Read how to use free printable number cards for Valentine’s Day math in preschool and kindergarten.
While I’m not a fan of worksheets for young kids, I do like incorporating printables alongside hands-on activities.
One of the things I like about preschool printables is that they can be used in multiple ways. I put together a set of free printable number cards for Valentine’s Day that you can grab at the end of this post. Because there’s more than one way to use the number cards, a variety of early math concepts can be explored.
How to Prepare the Valentine’s Day Printable Number Cards
Cut the number cards apart. I’d suggest laminating the cards so they’re more durable. This way, you can pack them up to use again next year (and the year after that).
The larger counting mat can also be laminated, or you can place it inside a plastic sheet protector during the activity.
Grab some items to use as math manipulatives. We used conversation hearts, but pompoms, acrylic hearts, or buttons would work just as well. Place the manipulatives you’ve chosen into a bowl next to the cards and the counting mat. Then it’s time to get started.
Valentine’s Day Math Activities with Printable Number Cards
As I mentioned above, the heart number cards can be used in a variety of ways. I’ll share how we’ve used them for math, as well as a few other suggestions.
I’m sure you’ll think of even more ways to incorporate them into your preschool and kindergarten classrooms.
Explore one-to-one correspondence with manipulatives
Number cards are a great way to work on one-to-one correspondence with children. Place the counting mat down, with the printable number cards in a pile next to it. Add your manipulatives (in our case, candy hearts) to a bowl nearby.
Have the child identify the number on the top card. Then have her count out the appropriate number of candy hearts and place them on the counting mat.
Depending on the needs of the children, you can put out all of the number cards or just pick a few at a time to work on.
Practice number writing with markers
If you laminated the number cards, the kids can write directly on top of them with dry erase markers. Wet erase markers would work as well, but dry erase are easier to remove from the cards.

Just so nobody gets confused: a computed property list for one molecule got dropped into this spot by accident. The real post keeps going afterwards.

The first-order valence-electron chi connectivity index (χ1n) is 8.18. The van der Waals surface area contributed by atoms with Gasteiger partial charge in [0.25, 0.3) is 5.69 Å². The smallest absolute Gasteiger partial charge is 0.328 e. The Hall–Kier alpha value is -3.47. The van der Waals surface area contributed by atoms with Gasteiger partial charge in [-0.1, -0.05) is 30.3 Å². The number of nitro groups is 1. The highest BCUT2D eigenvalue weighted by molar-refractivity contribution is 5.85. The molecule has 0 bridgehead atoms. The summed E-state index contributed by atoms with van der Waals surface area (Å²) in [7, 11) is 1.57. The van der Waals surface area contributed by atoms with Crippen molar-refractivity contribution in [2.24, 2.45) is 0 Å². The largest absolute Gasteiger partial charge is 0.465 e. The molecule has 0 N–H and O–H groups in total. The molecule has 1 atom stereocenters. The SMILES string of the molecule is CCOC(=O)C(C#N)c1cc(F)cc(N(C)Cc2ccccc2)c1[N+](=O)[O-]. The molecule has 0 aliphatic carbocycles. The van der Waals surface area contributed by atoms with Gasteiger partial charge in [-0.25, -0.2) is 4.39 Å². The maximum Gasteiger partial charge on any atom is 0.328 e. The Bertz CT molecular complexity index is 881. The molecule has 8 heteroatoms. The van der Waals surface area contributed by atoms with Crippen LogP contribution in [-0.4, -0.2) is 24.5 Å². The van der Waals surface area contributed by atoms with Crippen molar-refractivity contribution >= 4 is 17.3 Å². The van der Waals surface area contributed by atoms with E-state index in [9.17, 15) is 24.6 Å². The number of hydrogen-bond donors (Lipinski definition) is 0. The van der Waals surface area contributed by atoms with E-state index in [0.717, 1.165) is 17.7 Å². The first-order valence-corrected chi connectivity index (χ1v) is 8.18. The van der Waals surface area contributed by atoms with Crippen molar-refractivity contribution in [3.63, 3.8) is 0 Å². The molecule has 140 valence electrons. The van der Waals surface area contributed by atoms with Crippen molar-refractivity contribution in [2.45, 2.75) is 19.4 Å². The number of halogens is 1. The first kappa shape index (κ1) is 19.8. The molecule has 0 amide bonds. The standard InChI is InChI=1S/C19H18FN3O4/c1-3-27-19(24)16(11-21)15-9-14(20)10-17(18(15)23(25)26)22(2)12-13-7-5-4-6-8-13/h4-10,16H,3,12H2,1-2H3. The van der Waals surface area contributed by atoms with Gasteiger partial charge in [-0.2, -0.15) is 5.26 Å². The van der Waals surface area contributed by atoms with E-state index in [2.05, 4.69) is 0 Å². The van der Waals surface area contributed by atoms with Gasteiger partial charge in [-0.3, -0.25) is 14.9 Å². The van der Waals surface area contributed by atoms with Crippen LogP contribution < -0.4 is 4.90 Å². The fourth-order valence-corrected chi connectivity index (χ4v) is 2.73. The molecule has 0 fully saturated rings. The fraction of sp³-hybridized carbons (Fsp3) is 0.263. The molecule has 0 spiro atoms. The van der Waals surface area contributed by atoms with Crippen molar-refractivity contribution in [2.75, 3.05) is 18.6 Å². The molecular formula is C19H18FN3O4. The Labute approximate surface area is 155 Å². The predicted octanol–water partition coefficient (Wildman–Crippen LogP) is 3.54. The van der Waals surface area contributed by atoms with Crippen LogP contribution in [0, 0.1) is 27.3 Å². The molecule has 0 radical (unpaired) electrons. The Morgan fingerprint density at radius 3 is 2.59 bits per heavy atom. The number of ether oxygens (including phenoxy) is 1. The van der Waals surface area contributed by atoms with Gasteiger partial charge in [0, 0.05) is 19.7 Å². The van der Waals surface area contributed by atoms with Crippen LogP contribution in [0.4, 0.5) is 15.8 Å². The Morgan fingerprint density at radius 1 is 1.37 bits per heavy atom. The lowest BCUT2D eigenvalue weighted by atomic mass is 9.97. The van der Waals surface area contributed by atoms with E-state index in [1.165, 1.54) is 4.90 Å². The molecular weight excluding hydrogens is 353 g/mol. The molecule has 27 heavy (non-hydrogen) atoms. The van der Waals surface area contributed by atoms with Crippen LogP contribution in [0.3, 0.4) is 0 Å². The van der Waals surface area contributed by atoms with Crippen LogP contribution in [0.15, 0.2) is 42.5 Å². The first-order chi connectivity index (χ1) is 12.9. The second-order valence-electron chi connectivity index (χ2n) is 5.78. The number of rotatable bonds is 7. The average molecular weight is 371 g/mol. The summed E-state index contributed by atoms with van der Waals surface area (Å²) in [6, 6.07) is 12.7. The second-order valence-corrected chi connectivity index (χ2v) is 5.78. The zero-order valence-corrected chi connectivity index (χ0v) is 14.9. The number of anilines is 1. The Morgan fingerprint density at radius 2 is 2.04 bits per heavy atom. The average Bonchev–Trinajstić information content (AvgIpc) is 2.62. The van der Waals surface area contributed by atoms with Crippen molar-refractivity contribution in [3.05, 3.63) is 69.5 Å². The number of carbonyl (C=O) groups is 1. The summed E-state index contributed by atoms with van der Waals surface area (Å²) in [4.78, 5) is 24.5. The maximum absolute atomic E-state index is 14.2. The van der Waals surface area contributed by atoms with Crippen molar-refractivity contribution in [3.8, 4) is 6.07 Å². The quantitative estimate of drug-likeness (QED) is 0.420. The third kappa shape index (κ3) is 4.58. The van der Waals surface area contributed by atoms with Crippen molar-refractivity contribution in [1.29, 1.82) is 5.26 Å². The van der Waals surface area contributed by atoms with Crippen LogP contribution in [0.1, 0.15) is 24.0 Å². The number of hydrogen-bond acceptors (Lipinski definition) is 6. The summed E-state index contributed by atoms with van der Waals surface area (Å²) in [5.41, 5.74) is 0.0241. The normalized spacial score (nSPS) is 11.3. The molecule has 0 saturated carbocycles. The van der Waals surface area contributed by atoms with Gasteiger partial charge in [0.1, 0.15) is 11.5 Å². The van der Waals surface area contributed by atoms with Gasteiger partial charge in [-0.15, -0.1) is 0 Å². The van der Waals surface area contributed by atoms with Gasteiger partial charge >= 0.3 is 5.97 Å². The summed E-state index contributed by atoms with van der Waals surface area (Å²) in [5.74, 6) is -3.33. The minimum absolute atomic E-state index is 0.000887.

Work on numerical order
Have the kids put the numbers in order from smallest to largest, or vice versa. Encourage them to go back, point, and say the numbers in order to self-check.
Children could also use the cards to work on skip counting, if they’re at that stage.
Pair with a sensory writing tray
Use the cards with a sensory writing tray so kids can practice writing numbers in a multi-sensory way.
We had some old sprinkles set aside, so that’s what went into our writing tray. You could also use colored sand, plain sand, simple Epsom salt, or another sensory material kids can easily write in.
Delve into addition and subtraction
If your children are ready, you can also use this printable set to work on addition and subtraction concepts. Print multiple sets of the heart counting cards if needed, of course.
For addition, have the child pick two cards from the pile. He can use different color manipulatives for each number, and place them all on the counting mat. Then have him determine the total number of hearts and locate the new number.
For subtraction, the kids can again pick two number cards. Use the larger number as a starting place, and have the kids place that many math manipulatives on the counting mat. Then they can use the smaller number to determine how many pieces to remove.
Grab Your Printable Number Cards
Click on the button below to be added to Fun-A-Day’s email community for even more early childhood education themes, activities, and printables (and get the heart number cards as a freebie).
Preschool Lesson Plans for Valentine’s Day
Save time and get right to the playful learning with our printable lesson plan sets. Each set includes book suggestions, printable plans, over 30 learning activities (both whole group and centers) related to the theme, and corresponding printables.
You can also find us on Teachers Pay Teachers